Dracaenas is a genus of about 120 species of trees and shrubs of the family Asparagaceae. Some of the common varieties are Dracaena White Stripe, Dracaena Marginata cane, Dracaena Janet Craig, Dracaena Lemon Lime, Dracaena Hawaiian Sunshine, etc. These plants are loved for their elegant green-yellowish stripped foliage that brings a touch of exotic life to living rooms and offices. Besides, they are simple to grow and care. A majority of the species are native to Africa, South Asia, Northern Australia, and Central America. They have an impressive lifespan of more than ten years.
Dracaenas have a reputation of not needing a lot of water. However, they require to be thoroughly soaked in water when the soil dries out. Plants grown in six inches of soil should be watered when the first four inches of soil dry. Use distilled water or rainwater since these plants don’t like salts or minerals. Frequent watering promotes fungus and root rot. Water once in a month, but always remember to ensure the soil is dry before watering.
Light and humidity
Some varieties can survive in low light conditions, but most of them like marginatas do well in filtered bright indirect light. Direct sunlight scalds the foliage and can decolorize it. High humidity levels, especially during summer, are beneficial to the plants’ growth. Keep humidity levels above 60 percent. Use humidifiers or humidity trays to improve humidity levels. Dracaenas thrive in warm environments of above 65°F. During cold months, keep the plant away from drafty windows.
Soil and fertilizer
They thrive in fertile soil with plenty of organic material. The soil should also be well-drained to prevent clogging. Use a well-draining peaty commercial potting mix. Dracaenas do not require frequent feeding, but they will thank you for applying a quarter diluted complete liquid fertilizer or fish emulsion once a month during growing seasons. You can top-dress the plant at the start of the growing season with rich compost.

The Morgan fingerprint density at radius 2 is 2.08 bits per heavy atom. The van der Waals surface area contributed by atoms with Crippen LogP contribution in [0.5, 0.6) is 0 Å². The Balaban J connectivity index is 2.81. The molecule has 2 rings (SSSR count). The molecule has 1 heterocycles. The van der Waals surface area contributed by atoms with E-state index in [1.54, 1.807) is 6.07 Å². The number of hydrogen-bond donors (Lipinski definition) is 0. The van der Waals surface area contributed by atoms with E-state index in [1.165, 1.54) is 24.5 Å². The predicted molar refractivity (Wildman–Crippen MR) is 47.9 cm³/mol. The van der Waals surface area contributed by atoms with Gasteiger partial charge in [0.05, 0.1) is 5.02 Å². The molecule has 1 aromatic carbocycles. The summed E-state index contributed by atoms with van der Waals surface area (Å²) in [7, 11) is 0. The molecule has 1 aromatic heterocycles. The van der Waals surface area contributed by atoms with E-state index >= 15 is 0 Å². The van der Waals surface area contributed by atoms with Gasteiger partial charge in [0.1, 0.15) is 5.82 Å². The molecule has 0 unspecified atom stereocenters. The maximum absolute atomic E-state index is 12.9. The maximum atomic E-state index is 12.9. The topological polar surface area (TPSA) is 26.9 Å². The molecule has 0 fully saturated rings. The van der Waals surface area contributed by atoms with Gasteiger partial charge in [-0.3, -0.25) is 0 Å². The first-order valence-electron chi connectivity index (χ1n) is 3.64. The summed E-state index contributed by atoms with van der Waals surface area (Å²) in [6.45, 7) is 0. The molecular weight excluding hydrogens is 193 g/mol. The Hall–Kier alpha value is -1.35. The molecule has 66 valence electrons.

Cleaning and pruning
Clean the plants to remove dust and minimize the possibility of pests manifestation. Use a wet piece of cloth to wipe the stem and the leaves. Alternatively, put it outside in the rain and let nature do the magic. Manage the height of your plant by pruning stems. When leaves turn yellow or wilt, remove them using sharp pruning equipment. Dracaenas handle pruning pretty well; there is no need for being too tender when handling it.
Dracaenas are primarily propagated via stem cuttings. The process is relatively simple and consumes less time. Just cut the leafy tip off the stem, make sure the cutting has at least two nodes. Put the cutting in a stout vase or glass of water, make sure the nodes are immersed. After a few weeks, the cutting will develop roots, allow them to grow for about an inch before planting it in the soil mix. Propagate during summer for quick propagation; in winter; growth is often limited – it can take months to develop roots.
Dracaenas grow at a moderate rate; hence they should be repotted after two or three years. Upgrade the container to one size up and make sure the drainage capabilities are not compromised. You can enhance drainage capabilities by creating a layer of pebbles at the bottom of the pot before adding the potting mix. The repotting procedure is typical of standard procedures. However, note that species with low growth rates such as goldieana, sanderana, and surculosa do not need repotting as often.
Dracaenas dropping leaves, withering, and turning yellow might be an indication of problems. When these signs appear, move the plant to warmer locations, well-lit regions, and try to pay attention to your watering routine. It is also advisable to pay attention to the possibility of red spider and mealybug infestation. Avoid watering using direct tap water, and keep humidity levels high. Dracaenas are poisonous – keep them away from cats, dogs, and children.